Xu: As long as an individual was suitable for the position and could do his job well, he was the right talent. I didn’t care what he did before. If you can dedicate yourself, you will soon learn how to do it. I was a farmer at first, and then did some apparel business before I started this feminine care product company, which I knew very little about before.
If you have a good performance evaluation system and management system in place, you will see good performance. If a company doesn’t have good people, the key reason is the performance assessment system is not good, so people are not motivated to do things. So the key to attracting talent is to build up a good internal management system.
China Knowledge at Wharton: After you went public in 1998, what changes did HA Group make?
Xu: After going public, I persuaded many original shareholders, including my own relatives and friends, to quit from management positions. Meanwhile, as a public company, we had a more disciplined financial reporting system.
A tragedy happened in 1999, when the whole family of our deputy general manager was [murdered], and the case was only cracked by 2000 [after a lengthy investigation within the company]. So the company had a vacancy for six months, with no one really managing the business. However, our financial record was not disrupted, and we kept our financial discipline. This can only happen in a public company which enjoys a full set of professional management systems and a transparent operational process. Otherwise, the company will be destroyed by such a horrible murder case.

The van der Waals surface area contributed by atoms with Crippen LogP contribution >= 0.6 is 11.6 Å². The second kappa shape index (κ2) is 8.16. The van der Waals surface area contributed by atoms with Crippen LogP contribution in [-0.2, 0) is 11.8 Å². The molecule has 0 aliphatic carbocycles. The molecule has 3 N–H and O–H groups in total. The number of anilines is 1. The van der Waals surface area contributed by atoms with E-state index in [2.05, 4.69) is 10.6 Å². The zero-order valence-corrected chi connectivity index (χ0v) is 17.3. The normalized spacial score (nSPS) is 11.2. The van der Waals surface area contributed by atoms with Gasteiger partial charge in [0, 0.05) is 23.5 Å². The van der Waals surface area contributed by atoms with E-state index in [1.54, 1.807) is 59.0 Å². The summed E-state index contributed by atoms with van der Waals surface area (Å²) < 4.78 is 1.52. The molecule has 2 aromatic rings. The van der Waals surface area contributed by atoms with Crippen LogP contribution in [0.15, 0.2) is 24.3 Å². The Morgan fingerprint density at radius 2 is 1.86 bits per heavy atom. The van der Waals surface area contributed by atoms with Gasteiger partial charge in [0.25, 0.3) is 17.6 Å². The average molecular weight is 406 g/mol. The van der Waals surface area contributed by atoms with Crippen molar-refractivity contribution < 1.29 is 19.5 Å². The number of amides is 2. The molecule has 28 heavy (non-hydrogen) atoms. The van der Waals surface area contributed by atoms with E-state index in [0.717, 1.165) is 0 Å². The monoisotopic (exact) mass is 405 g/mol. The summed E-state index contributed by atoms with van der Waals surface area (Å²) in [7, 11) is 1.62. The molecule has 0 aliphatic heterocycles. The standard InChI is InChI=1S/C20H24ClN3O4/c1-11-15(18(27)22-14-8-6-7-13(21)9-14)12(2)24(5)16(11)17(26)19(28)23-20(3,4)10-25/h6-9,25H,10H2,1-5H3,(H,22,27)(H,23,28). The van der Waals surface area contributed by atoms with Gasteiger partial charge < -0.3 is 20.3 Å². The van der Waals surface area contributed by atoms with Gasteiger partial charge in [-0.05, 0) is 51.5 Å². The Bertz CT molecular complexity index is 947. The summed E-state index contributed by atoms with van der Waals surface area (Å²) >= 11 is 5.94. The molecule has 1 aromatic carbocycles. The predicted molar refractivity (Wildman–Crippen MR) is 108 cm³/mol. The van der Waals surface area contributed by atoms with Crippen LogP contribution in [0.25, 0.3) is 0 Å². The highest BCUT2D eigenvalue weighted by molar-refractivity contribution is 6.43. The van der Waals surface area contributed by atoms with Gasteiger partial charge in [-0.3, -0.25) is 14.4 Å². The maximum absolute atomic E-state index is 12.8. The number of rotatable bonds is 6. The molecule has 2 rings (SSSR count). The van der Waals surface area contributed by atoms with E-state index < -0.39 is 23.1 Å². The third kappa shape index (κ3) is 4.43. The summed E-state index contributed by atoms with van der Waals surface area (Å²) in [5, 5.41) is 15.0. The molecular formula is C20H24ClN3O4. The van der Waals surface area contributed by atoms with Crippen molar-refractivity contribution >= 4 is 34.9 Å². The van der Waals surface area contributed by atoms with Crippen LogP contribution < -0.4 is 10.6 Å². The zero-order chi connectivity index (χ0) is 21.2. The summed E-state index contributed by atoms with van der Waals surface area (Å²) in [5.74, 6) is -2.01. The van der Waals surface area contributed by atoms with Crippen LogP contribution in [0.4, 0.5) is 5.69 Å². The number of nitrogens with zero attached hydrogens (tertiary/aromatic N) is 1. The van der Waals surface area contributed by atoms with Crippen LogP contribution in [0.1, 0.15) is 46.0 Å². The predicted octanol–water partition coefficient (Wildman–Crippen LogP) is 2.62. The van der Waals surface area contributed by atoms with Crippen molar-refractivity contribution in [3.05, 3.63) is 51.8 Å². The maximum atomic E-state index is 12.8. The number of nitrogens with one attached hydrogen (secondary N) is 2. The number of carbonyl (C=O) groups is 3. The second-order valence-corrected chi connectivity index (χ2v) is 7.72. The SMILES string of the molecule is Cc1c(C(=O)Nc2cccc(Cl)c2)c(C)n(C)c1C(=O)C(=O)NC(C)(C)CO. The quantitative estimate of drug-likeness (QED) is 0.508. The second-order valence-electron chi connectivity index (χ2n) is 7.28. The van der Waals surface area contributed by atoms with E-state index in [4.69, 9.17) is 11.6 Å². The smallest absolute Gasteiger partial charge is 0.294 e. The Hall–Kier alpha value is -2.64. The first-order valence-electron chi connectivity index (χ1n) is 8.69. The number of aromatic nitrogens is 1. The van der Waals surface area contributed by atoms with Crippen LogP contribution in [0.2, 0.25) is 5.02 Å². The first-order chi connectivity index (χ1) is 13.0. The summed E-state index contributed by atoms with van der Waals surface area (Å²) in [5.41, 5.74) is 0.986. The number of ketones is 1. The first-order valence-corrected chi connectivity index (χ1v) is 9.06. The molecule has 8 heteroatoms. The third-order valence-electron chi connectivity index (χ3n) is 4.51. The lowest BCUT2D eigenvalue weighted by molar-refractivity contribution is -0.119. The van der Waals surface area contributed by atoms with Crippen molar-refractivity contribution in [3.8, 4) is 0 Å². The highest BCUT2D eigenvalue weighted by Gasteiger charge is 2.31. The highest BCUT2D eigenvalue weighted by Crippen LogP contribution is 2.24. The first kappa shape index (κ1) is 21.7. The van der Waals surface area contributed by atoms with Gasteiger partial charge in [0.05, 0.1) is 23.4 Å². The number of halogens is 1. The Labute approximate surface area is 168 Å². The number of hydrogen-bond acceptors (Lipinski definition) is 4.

One thing has been consistent through our entire history: We are always transforming ourselves. From mid-2002, we hired an American consulting firm [the Thomas Group] for RMB 20 million to help us with our governance structure and gradually build up a centralized business management structure. In the old system, each subsidiary was relatively independent and covered all functions, including manufacturing, branding and sales, which made them compete with each other. In the new structure, where we have separated manufacturing and sales, there has to be [agreement].